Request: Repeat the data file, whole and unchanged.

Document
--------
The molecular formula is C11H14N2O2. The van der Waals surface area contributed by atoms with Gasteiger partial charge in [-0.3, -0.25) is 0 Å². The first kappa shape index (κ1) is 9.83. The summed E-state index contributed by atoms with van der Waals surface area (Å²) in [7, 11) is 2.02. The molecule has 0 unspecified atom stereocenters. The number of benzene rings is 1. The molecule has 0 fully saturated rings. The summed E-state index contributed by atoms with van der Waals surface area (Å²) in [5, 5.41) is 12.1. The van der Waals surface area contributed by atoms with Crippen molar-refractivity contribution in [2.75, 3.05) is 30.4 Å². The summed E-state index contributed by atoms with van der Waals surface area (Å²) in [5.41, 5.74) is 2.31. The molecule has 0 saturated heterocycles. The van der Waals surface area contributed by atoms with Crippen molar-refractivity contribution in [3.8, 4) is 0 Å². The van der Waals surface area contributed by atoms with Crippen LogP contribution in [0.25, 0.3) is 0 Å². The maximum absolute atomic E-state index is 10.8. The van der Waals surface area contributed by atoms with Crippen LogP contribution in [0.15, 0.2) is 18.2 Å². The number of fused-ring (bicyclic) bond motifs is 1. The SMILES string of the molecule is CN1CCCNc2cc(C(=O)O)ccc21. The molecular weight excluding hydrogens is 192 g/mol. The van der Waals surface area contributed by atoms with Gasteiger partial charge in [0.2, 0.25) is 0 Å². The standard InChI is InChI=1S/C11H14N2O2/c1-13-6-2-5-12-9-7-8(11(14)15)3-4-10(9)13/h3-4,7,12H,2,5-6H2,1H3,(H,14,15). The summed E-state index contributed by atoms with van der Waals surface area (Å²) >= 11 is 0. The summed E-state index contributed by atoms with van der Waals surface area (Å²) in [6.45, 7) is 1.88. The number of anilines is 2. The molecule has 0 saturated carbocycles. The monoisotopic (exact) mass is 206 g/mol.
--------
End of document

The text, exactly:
The molecular formula is C11H14N2O2. The van der Waals surface area contributed by atoms with Gasteiger partial charge in [-0.3, -0.25) is 0 Å². The first kappa shape index (κ1) is 9.83. The summed E-state index contributed by atoms with van der Waals surface area (Å²) in [7, 11) is 2.02. The molecule has 0 unspecified atom stereocenters. The number of benzene rings is 1. The molecule has 0 fully saturated rings. The summed E-state index contributed by atoms with van der Waals surface area (Å²) in [5, 5.41) is 12.1. The van der Waals surface area contributed by atoms with Crippen molar-refractivity contribution in [2.75, 3.05) is 30.4 Å². The summed E-state index contributed by atoms with van der Waals surface area (Å²) in [5.41, 5.74) is 2.31. The molecule has 0 saturated heterocycles. The van der Waals surface area contributed by atoms with Crippen molar-refractivity contribution in [3.8, 4) is 0 Å². The van der Waals surface area contributed by atoms with Crippen LogP contribution in [0.25, 0.3) is 0 Å². The maximum absolute atomic E-state index is 10.8. The van der Waals surface area contributed by atoms with Crippen LogP contribution in [0.15, 0.2) is 18.2 Å². The number of fused-ring (bicyclic) bond motifs is 1. The SMILES string of the molecule is CN1CCCNc2cc(C(=O)O)ccc21. The molecular weight excluding hydrogens is 192 g/mol. The van der Waals surface area contributed by atoms with Gasteiger partial charge in [0.2, 0.25) is 0 Å². The standard InChI is InChI=1S/C11H14N2O2/c1-13-6-2-5-12-9-7-8(11(14)15)3-4-10(9)13/h3-4,7,12H,2,5-6H2,1H3,(H,14,15). The summed E-state index contributed by atoms with van der Waals surface area (Å²) >= 11 is 0. The summed E-state index contributed by atoms with van der Waals surface area (Å²) in [6.45, 7) is 1.88. The number of anilines is 2. The molecule has 0 saturated carbocycles. The monoisotopic (exact) mass is 206 g/mol.